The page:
Myths of the Samurai Sword v.s. the M1 rifle in WWII?

Discussion in 'Weapons' started by slipthejab, Jul 24, 2005.

  1. The Kestrel

    The Kestrel Valued Member

    So, its clear that a Katana would not cut a rifle in halves.
    However, what about a Zhanmadao? As far as i know is the only sword that can cut throught plate armour, due to its size and weight.
    Its an stupid question, i know, but still i'm curious..
  2. akitaka

    akitaka Valued Member

    robots can make anything happen.

    But another factor is how I doubt that a soldier could hold a rifle steady enough to denote a clean cut, being in some motion when mr. samurai menaces near enough.
    That, with the hardness of the rifle, would make it near-impossible to cause enough damage to render the firearm useless. It would be like having a knife fight against some dude with a pipe*; too much motion, too little leverage.

    *speaking hypothetically
  3. slipthejab

    slipthejab Hark, a vagrant! Supporter

    hmmm... I am still doubting it. But then again I'm not very familiar with the Zhanmadao... though I managed to find a nice picture of one! :D
    Where did you find the references to it being able to cut through plate armour? And you have any info on it's weight relative to a Japanese Katana?

    I guess the thing I always wondered was the Japanese guy brings his sword down in a vertical strike... the GI brings up his rifle (this sounds like total Hollywood combatics!:D) to block and the Japanese soldier just has to let his blade glance down the barrel of the rifle, summarily taking off all the fingers of the GI. End of story.

    Of course until I find some actual hard evidence (if there is any) it will always be hpyothetical at best. Showing up to a gun fight, especially the type they had in the Pacific theatre - with a sword... doesn't seem to promising.:D

    I like your analogy of the knife v.s. the pipe.
  4. Anomandaris

    Anomandaris New Member

    an important thing to remember though is that the wooden stock would grip the katana as it cut, thus slowing the motion of the blade considertably and also preventing it from being quickly recovered, why do you think that shields were often made of wood when metal was easily available? Because it prevented the recovery fo a blade and made it far harder to defend against the shield bearers counter.

    The Zhanmado is a nice weapon but remmeber full plate armour(fully articulated gothic plate no less!) was essentially immune to cutting of any sort, its shape for one made getting a solid cut alsmost immpossible as the curved fluting directed it away, the obvious efficacy of the armour is demonstrated by the shift in western weapons of war being straight and designed for thrusting.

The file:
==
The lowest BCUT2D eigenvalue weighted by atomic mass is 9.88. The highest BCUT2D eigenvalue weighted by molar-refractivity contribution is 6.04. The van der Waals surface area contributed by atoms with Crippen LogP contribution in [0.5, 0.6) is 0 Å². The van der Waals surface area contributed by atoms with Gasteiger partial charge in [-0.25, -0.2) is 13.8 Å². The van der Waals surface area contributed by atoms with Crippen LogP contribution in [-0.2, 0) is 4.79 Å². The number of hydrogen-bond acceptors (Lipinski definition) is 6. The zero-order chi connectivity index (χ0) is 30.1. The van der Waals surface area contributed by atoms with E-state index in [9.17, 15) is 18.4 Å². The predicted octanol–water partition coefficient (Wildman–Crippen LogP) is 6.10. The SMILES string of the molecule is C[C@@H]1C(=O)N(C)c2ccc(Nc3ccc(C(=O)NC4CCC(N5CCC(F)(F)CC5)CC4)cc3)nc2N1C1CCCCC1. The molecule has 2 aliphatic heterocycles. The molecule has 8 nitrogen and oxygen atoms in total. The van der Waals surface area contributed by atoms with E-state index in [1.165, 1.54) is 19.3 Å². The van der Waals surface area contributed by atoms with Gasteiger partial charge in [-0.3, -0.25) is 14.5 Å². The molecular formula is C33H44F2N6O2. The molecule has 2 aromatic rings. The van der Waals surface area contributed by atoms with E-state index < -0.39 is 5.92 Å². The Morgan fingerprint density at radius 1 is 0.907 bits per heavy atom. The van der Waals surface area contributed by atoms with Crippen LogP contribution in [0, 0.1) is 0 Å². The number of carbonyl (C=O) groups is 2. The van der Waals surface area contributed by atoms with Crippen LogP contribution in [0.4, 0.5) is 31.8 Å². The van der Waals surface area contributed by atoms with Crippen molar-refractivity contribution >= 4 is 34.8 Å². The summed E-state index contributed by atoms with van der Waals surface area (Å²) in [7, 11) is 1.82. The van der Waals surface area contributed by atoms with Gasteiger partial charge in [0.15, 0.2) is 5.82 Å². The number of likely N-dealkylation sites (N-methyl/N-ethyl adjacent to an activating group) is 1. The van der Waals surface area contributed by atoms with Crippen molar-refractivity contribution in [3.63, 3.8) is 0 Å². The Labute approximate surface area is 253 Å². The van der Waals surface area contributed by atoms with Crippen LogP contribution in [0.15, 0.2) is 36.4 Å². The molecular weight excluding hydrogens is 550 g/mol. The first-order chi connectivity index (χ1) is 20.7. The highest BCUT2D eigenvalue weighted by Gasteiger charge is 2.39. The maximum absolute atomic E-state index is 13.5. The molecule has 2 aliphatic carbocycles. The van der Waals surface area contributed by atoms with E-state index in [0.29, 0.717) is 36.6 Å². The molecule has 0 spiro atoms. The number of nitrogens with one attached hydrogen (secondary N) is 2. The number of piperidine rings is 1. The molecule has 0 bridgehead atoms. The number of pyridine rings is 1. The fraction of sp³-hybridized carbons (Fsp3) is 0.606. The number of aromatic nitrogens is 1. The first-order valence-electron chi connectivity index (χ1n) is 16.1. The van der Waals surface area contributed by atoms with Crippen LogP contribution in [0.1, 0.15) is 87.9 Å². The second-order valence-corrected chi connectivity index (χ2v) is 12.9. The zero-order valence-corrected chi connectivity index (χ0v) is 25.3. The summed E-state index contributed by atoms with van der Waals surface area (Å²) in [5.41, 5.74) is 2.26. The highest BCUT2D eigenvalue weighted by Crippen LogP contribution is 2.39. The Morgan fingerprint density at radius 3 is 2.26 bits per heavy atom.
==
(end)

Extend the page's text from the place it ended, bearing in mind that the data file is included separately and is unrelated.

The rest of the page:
Even big two handed weapons(still only weighing in at about 5-6lbs) were not designed to cut through the armour despite being used in broad arcing cuts against cavalrymen, the weight of the blade would knock a man off his feet and then the soldier would grasp the large ricasso and use the point for the coup de grace(or coup de groin for fun...)
  5. slipthejab

    slipthejab Hark, a vagrant! Supporter

    Again does anyone have references to it ever cutting through armour? I would doubt there are any credible references available.

    If one considers the translation and transliteration of the Chinese name of this particular Chinese sword (note these are traditional Chinese characters not the current script in use in China which is the simplified form):

    斬馬刀 (zhǎn mǎ dāo or zhanmadao)

    Then it appears that the name is more descriptive of it's actual usage in battle and in war. The second character is mǎ ( 馬 ) being the Chinese word for horse and the third and last character is dāo ( 刀 ) being the word for sword or blade.

    Anyhow - thought that may interest some of you.

    Attached Files:

  6. The Damned

    The Damned New Member

    WW2 gunto's were as 'soon' said, mass produced and forged. The balance wasn't great, but they were heavy, and not in the same build class as a traditional nihonto.
    Master smiths's who produced katana would test cut them on bodies and could often slice through 2 skulls at a time (this was known as 'splitting the pear'). Also, given certain conditions, ie. correct cutting arc, grain direction of wood, humidity of wood etc, they could cut through a good few inches of block. But a rifle? nah!

    And folding blade 10 times CAN result in thousands of folds.
  7. Anomandaris

    Anomandaris New Member

    no it can't.

    it can result in thousands of LAYERS, not the same.

    1 fold = 2 layers
    2 folds = 4 layers
    3 folds = 8 layers
    4 folds = 16 layers
    5 folds = 32 layers
    6 folds = 64 layers
    7 folds = 128 layers
    8 folds = 256 layers
    9 folds = 512 layers
    10 folds = 1024 layers
  8. Dave Humm

    Dave Humm Serving Queen and Country

    Okis... Just thought I would chime in.

    1... "Samurai Swords” Lets get THAT Fallacy done and dusted. They are generically called JAPANESE Swords not SAMURAI Swords (unless of course the person owning was in fact of samurai stock - Which most during WWII were not)

    2... Any half wit grunt that allowed himself to be in CQB range of an Officer or NCO with his sword drawn without rounds to SHOOT with; deserved to get cut (and that comes from a person with over a decade of [modern] military service)

    3... Most if not all of the people carrying the swords had little actual skill with them. There were military schools which provided basic instruction in the use of the Gunto, but most users were not that experienced with Nihonto. Another old wife’s tale that all Officer's and NCO's were "experts" There are many tales of newly fledged officers and NCO's seeking POW's to 'test cut' their equally newly presented Gunto.. Many of them BENDING their blades in the process.

    4... NO a Japanese Sword would not cut through a steel rifle barrel.

  9. slipthejab

    slipthejab Hark, a vagrant! Supporter

    Good point. On one hand it makes little difference... as the story as it's originally told the word and the common perception is that they were using 'samurai' swords. On the other hand.... it makes sense that we should get the terminology correct if were gonna go over it in any depth. Thanks for pointing that out. Much appreciated.

    lol. Lighten up Colonel. Sir. :D
    Come on... it might have happened. What makes you so sure that it didn't?
    You have to remember you talkin to civies here.:D

    I've often wondered as much. Interesting.Though you'd have to wonder how many people could survive an incident where they used their body to bend a Gunto.:eek: Have you got any references on that one?

    Thank you for the definitive NO. lol. One of the main reasons for the post was I'd heard this story in several versions over the years. Surely I am not the only one... so it's good to get a range of ideas on the topic and learn something about the swords involved and the factors involved in the process.
  10. Slindsay